Berkshire’s also been building a common stock investment in Occidental, a stake that was valued at about US$780 million at the end of 2019.
Chubb Ltd. CEO Evan Greenberg had a stark warning about the effect of the pandemic and shutdowns: It will likely be the largest event in insurance-industry history because it affects both sides of the balance sheet.
Berkshire owns a collection of companies in the industry, with some that offer commercial-property insurance, workers’ compensation coverage and health-care liability policies. And some of its companies are reinsurers, which essentially write policies for other insurers.
Auto insurers, such as Berkshire’s Geico, have actually returned some funds or offered premium credits to consumers as driving decreases, which could translate into fewer accidents. The industry may also see potential claims from canceled events and workers’ compensation insurance.
“It’s so different based on the insurance product line,” Shields said. “There are some lines that have major questions,” especially with business-interruption coverage.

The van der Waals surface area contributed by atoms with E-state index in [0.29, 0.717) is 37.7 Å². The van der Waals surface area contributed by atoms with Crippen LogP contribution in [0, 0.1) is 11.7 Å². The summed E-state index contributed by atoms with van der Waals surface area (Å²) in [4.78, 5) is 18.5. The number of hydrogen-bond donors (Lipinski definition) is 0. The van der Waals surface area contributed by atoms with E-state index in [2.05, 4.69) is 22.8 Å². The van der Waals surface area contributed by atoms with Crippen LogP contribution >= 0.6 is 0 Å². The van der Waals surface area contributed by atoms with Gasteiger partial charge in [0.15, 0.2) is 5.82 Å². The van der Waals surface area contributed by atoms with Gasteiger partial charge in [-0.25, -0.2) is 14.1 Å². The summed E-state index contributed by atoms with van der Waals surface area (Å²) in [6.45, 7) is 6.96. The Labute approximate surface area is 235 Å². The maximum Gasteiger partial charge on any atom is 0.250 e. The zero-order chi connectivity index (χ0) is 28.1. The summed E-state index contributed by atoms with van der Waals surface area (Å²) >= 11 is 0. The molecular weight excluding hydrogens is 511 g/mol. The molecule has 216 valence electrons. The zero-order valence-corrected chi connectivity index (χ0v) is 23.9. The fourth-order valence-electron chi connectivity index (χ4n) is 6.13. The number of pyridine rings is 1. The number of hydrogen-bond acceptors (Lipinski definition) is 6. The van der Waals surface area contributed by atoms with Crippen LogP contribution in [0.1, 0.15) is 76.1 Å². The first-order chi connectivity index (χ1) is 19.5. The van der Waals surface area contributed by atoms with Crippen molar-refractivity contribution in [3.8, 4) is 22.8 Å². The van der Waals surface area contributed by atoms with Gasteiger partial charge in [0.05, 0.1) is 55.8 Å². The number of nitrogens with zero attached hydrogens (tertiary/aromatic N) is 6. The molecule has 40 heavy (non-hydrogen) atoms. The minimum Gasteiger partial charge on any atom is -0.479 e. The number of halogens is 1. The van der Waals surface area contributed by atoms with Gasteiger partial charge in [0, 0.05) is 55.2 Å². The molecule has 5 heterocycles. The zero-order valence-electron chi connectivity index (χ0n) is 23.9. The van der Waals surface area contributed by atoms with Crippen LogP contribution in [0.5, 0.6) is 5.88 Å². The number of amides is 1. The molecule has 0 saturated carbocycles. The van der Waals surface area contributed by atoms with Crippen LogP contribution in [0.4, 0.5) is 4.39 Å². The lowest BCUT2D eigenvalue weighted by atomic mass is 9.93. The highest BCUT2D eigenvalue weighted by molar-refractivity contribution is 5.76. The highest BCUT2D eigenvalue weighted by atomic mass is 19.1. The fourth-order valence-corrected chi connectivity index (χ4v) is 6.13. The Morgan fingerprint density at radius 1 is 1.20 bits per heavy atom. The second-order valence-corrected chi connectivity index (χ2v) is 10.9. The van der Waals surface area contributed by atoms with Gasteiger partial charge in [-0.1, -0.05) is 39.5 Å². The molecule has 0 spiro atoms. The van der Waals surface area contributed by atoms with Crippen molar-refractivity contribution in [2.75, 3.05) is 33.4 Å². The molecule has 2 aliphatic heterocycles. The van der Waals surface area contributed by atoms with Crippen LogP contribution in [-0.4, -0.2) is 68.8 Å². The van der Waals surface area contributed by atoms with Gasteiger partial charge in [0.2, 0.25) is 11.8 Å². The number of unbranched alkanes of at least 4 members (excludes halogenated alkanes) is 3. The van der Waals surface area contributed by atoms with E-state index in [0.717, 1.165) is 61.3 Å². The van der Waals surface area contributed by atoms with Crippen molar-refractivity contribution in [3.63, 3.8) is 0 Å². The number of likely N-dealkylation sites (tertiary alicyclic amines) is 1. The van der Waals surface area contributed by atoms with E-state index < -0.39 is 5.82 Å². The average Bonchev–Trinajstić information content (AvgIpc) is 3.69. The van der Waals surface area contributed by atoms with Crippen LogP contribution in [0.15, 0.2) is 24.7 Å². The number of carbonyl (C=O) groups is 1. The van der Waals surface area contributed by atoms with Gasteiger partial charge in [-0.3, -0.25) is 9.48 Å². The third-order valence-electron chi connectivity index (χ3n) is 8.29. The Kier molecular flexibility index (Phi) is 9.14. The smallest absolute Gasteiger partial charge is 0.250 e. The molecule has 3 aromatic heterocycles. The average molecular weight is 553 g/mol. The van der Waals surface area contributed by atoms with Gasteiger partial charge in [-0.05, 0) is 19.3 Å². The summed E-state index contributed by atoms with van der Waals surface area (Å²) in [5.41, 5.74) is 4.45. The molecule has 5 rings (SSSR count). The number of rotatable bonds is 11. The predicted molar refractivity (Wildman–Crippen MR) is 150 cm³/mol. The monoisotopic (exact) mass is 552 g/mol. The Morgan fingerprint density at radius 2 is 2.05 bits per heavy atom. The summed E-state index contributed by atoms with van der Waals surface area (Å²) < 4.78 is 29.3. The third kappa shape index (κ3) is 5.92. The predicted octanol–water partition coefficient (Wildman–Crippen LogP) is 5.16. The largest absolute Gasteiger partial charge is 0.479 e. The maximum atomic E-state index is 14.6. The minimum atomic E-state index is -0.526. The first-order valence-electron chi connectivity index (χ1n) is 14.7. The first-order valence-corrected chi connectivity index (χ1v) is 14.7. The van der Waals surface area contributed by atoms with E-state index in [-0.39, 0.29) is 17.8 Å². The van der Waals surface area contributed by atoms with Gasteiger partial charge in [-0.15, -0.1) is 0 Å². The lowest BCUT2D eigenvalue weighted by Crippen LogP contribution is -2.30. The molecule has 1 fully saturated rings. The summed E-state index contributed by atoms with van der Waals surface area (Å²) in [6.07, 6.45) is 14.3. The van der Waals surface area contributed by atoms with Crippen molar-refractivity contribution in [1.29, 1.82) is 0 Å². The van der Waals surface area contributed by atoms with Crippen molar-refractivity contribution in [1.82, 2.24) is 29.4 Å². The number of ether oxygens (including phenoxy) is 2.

Buffett, 89, and Munger, 96, routinely field questions about succession at the conglomerate. Berkshire’s decision in early 2018 to appoint Abel and Ajit Jain to the board was part of a movement to address succession, Buffett said at the time.
Still, both Abel and Jain have remained behind the scenes to some extent, tending to Berkshire’s collection of businesses. Buffett told investors in this year’s annual letter that the pair would field more questions at this year’s annual meeting. But now only Abel, who lives closer to Omaha, will join Buffett at the event.
“It’s really, really important,” Shields said. While there’s no indication that any change would happen now, “at some point in time, it’s not just that one of these guys takes over for Warren Buffett, it’s that maybe one of these guys takes over for Warren Buffett in a period of unprecedented change.”
Coronavirus fallout will hit Berkshire in varying ways. See’s Candies began furloughing workers in early April due to the shutdown of its stores. On the other hand, analysts at UBS Group AG expect an improvement in BNSF’s margins in the first quarter.
Munger told the Wall Street Journal that Berkshire will probably have to shut some small businesses, though the story didn’t name any specific units.
Still, Berkshire’s breadth -- with businesses in energy and retail and industrial operations -- gives the conglomerate a sense of the broader economy, especially through units such as the railroad, BNSF.
“Buffett has access to a set of data about the U.S. economy through all of his subsidiaries,” Cook said.